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Finding a personal coach

Finding a personal coachMany people find that working with a personal or life coach is very helpful in achieving their goals. Two of the best places to look for solid information on coaching are The Hudson Institute, http://www.hudsoninstitute.com, and The Coaches Training Institute, http://www.thecoaches.com. Both have a lot of information on the subject of coaching and both offer training programs for anyone considering becoming a coach.

Here are what these two sites say about the purpose and value of a coach and how to choose one:

From the Hudson Institute’s website:

    A coach can help a client see options for becoming a more effective human being. Coaching helps individuals invent changes that are valuable, exciting and intensely personal.

    What is important to consider in choosing a coach?
    Finding the right coach requires some homework and common sense. Ask yourself the following questions:
  1. What is this coach’s process and approach to coaching?
  2. Do I feel comfortable with this individual?
  3. Does the training and experience of this coach have applicability to my needs and background?

From the Coaches Training Institute website:

    Given the significant commitment of money and time that a coach would require from you, it would be in your interest to spend some quality time on selecting the right coach… You might want to consider the following criteria in your selection process:
  1. Interview several and have sample sessions. You want to make sure you have a rapport with your coach and can have the basis for respect and trust. Ask for a sample session. Ask for references. And at the end, trust your "gut" feeling in this process.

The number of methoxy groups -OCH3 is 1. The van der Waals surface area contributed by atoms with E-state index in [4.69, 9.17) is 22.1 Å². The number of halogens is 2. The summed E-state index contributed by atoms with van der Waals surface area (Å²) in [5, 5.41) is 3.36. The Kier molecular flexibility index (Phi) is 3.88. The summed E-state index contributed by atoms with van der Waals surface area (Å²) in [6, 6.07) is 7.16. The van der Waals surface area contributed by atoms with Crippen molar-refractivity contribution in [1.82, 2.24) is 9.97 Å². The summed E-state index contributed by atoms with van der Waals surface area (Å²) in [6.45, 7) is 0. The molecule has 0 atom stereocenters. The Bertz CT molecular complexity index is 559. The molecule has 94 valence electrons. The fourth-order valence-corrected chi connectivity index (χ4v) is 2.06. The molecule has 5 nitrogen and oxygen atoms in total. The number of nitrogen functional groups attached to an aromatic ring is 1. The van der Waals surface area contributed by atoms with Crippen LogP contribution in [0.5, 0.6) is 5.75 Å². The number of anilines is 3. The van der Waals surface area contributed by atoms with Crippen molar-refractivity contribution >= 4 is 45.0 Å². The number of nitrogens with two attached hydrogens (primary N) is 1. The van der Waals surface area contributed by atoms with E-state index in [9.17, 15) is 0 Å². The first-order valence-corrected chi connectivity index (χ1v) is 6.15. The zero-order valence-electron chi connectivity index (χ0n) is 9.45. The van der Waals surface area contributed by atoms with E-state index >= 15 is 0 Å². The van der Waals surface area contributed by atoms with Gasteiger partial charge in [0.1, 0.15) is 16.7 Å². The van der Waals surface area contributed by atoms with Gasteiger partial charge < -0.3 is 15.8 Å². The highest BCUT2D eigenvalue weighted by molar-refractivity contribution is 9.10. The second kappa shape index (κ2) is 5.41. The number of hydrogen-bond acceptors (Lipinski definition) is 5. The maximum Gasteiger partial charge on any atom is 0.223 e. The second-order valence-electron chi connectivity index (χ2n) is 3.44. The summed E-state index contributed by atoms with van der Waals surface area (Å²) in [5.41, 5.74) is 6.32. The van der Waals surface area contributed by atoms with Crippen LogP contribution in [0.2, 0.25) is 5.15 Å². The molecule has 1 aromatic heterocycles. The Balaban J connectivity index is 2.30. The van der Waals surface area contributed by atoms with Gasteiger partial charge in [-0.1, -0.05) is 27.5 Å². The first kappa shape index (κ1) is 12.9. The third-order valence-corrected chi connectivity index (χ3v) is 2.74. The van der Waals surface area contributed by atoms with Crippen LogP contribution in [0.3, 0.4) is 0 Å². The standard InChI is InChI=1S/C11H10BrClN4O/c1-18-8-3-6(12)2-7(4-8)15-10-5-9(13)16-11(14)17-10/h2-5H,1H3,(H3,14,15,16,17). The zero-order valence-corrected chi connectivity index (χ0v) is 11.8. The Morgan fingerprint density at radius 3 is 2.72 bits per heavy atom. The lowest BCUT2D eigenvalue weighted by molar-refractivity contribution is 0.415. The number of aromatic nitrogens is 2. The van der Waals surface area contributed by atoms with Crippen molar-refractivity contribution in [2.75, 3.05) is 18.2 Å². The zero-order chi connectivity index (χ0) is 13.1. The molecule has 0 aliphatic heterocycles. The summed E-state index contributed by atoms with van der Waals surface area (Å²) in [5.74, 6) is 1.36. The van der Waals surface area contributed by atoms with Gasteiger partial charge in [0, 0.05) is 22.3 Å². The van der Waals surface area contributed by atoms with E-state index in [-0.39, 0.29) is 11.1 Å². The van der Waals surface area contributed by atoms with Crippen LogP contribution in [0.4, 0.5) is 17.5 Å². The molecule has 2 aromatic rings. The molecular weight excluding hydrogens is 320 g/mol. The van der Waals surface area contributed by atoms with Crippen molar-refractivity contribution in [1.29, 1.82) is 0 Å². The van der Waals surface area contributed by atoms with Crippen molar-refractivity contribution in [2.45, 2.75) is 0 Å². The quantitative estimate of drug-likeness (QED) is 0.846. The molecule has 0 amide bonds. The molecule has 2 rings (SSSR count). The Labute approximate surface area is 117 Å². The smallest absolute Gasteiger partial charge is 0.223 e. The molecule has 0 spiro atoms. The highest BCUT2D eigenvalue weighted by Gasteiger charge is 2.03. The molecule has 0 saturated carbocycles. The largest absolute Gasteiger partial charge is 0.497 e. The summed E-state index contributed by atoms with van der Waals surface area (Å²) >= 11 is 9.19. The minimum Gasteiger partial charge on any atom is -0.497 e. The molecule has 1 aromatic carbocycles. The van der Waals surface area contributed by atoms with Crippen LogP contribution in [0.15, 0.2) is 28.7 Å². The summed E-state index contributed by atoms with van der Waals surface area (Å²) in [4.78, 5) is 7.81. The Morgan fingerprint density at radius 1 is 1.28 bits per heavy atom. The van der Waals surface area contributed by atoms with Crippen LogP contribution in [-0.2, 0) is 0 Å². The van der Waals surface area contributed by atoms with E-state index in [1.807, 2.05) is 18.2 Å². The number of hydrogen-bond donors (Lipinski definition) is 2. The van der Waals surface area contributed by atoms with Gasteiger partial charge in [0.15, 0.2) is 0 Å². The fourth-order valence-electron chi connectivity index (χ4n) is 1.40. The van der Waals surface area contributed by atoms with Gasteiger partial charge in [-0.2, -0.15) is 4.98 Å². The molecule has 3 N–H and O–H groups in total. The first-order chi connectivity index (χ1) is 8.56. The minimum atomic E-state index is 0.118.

2. Know what you want in a coach. Do you have a male or female, or age preference for your coach? Are there specific personal styles that you are drawn to? To the extent you can articulate clearly what you are looking for, you can find your match faster.
  3. Know what outcomes you seek. Do you want to focus on your career, your relationships, your work/life balance, or something more specific? Although CTI Co-Active coaches are rigorously trained to handle all these areas, coaches do have specialized content knowledge (niches) that would generate additional value if matched with your specific needs.
  4. Know what you need. Coaching is not therapy. Make sure you understand the difference between the two and are really seeking the right venue for your needs.

The Coach Connection (http://www.findyourcoach.com) suggests four conditions necessary for a successful coaching experience:

  1. You have at least one goal that is best achieved through life coaching.
  2. You are ready to participate in the life coaching process.
  3. You are matched with the life coach who is best suited (ideal) for you.
  4. Your life coach has considerable experience and excellent coaching character.

The International Coach Federation (www.coachfederation.org) defines coaching this way: “Coaching is partnering with clients in a thought-provoking and creative process that inspires them to maximize their personal and professional potential. Professional coaches provide an ongoing partnership designed to help clients produce fulfilling results in their personal and professional lives. Coaches help people improve their performances and enhance the quality of their lives.”

Do you have another source or tips for finding a personal coach? Let us hear from you. Drop an e-mail to info@rebootyou.com.

Last revised June 2007

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